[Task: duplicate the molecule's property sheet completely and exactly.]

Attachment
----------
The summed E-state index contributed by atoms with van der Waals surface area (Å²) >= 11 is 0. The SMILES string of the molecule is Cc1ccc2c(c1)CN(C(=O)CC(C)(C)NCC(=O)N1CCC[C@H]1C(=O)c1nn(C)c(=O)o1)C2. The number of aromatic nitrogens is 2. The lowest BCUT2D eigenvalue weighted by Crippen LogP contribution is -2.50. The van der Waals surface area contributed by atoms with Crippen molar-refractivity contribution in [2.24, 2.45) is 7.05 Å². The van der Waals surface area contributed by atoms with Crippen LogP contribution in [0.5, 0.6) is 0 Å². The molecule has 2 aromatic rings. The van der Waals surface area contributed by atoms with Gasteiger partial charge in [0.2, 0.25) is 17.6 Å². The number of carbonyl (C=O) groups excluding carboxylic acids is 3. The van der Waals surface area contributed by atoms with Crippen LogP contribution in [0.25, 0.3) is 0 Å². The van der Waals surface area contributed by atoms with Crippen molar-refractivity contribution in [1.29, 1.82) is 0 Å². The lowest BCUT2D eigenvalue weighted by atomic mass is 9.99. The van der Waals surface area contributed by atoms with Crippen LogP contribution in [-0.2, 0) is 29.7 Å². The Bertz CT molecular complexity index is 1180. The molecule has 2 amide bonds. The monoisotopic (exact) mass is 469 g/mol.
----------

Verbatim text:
The summed E-state index contributed by atoms with van der Waals surface area (Å²) >= 11 is 0. The SMILES string of the molecule is Cc1ccc2c(c1)CN(C(=O)CC(C)(C)NCC(=O)N1CCC[C@H]1C(=O)c1nn(C)c(=O)o1)C2. The number of aromatic nitrogens is 2. The lowest BCUT2D eigenvalue weighted by Crippen LogP contribution is -2.50. The van der Waals surface area contributed by atoms with Crippen molar-refractivity contribution in [2.24, 2.45) is 7.05 Å². The van der Waals surface area contributed by atoms with Crippen LogP contribution in [0.5, 0.6) is 0 Å². The molecule has 2 aromatic rings. The van der Waals surface area contributed by atoms with Gasteiger partial charge in [0.2, 0.25) is 17.6 Å². The number of carbonyl (C=O) groups excluding carboxylic acids is 3. The van der Waals surface area contributed by atoms with Crippen LogP contribution in [0.25, 0.3) is 0 Å². The van der Waals surface area contributed by atoms with Crippen molar-refractivity contribution in [1.29, 1.82) is 0 Å². The lowest BCUT2D eigenvalue weighted by atomic mass is 9.99. The van der Waals surface area contributed by atoms with Crippen LogP contribution in [-0.2, 0) is 29.7 Å². The Bertz CT molecular complexity index is 1180. The molecule has 2 amide bonds. The monoisotopic (exact) mass is 469 g/mol.